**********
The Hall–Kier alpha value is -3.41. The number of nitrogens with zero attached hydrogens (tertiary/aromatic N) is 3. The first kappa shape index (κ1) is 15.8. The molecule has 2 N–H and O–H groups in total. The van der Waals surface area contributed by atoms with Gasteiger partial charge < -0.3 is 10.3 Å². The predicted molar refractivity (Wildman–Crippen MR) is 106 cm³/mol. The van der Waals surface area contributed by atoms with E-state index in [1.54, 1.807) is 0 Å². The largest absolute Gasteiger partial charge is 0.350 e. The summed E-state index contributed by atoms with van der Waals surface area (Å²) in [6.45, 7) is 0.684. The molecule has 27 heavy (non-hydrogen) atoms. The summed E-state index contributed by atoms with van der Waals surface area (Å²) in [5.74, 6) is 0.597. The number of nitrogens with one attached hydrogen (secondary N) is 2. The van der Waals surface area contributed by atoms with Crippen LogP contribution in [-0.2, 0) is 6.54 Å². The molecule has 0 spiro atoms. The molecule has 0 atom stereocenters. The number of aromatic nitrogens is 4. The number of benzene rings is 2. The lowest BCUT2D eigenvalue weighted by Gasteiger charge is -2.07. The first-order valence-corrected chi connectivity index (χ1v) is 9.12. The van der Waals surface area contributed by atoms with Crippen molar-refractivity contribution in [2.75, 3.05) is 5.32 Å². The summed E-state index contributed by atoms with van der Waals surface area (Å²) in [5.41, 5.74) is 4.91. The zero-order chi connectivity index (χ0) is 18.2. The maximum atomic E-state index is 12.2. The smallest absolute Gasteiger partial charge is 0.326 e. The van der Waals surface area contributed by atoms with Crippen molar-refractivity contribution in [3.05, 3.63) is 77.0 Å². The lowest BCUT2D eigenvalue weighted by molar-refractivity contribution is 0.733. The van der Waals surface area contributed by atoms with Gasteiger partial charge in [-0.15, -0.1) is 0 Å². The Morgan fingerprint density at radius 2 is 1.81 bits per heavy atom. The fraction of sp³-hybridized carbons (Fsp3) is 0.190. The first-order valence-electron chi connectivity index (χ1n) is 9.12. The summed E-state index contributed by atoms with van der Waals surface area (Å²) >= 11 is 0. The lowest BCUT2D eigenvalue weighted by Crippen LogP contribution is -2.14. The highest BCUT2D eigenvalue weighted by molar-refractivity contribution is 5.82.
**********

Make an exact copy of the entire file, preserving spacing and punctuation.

The Hall–Kier alpha value is -3.41. The number of nitrogens with zero attached hydrogens (tertiary/aromatic N) is 3. The first kappa shape index (κ1) is 15.8. The molecule has 2 N–H and O–H groups in total. The van der Waals surface area contributed by atoms with Gasteiger partial charge < -0.3 is 10.3 Å². The predicted molar refractivity (Wildman–Crippen MR) is 106 cm³/mol. The van der Waals surface area contributed by atoms with E-state index in [1.54, 1.807) is 0 Å². The largest absolute Gasteiger partial charge is 0.350 e. The summed E-state index contributed by atoms with van der Waals surface area (Å²) in [6.45, 7) is 0.684. The molecule has 27 heavy (non-hydrogen) atoms. The summed E-state index contributed by atoms with van der Waals surface area (Å²) in [5.74, 6) is 0.597. The number of nitrogens with one attached hydrogen (secondary N) is 2. The van der Waals surface area contributed by atoms with Crippen LogP contribution in [-0.2, 0) is 6.54 Å². The molecule has 0 spiro atoms. The molecule has 0 atom stereocenters. The number of aromatic nitrogens is 4. The number of benzene rings is 2. The lowest BCUT2D eigenvalue weighted by Gasteiger charge is -2.07. The first-order valence-corrected chi connectivity index (χ1v) is 9.12. The van der Waals surface area contributed by atoms with Crippen molar-refractivity contribution in [2.75, 3.05) is 5.32 Å². The summed E-state index contributed by atoms with van der Waals surface area (Å²) in [5.41, 5.74) is 4.91. The zero-order chi connectivity index (χ0) is 18.2. The maximum atomic E-state index is 12.2. The smallest absolute Gasteiger partial charge is 0.326 e. The van der Waals surface area contributed by atoms with Crippen molar-refractivity contribution in [3.05, 3.63) is 77.0 Å². The lowest BCUT2D eigenvalue weighted by molar-refractivity contribution is 0.733. The van der Waals surface area contributed by atoms with Gasteiger partial charge in [-0.15, -0.1) is 0 Å². The Morgan fingerprint density at radius 2 is 1.81 bits per heavy atom. The fraction of sp³-hybridized carbons (Fsp3) is 0.190. The first-order valence-electron chi connectivity index (χ1n) is 9.12. The summed E-state index contributed by atoms with van der Waals surface area (Å²) >= 11 is 0. The lowest BCUT2D eigenvalue weighted by Crippen LogP contribution is -2.14. The highest BCUT2D eigenvalue weighted by molar-refractivity contribution is 5.82.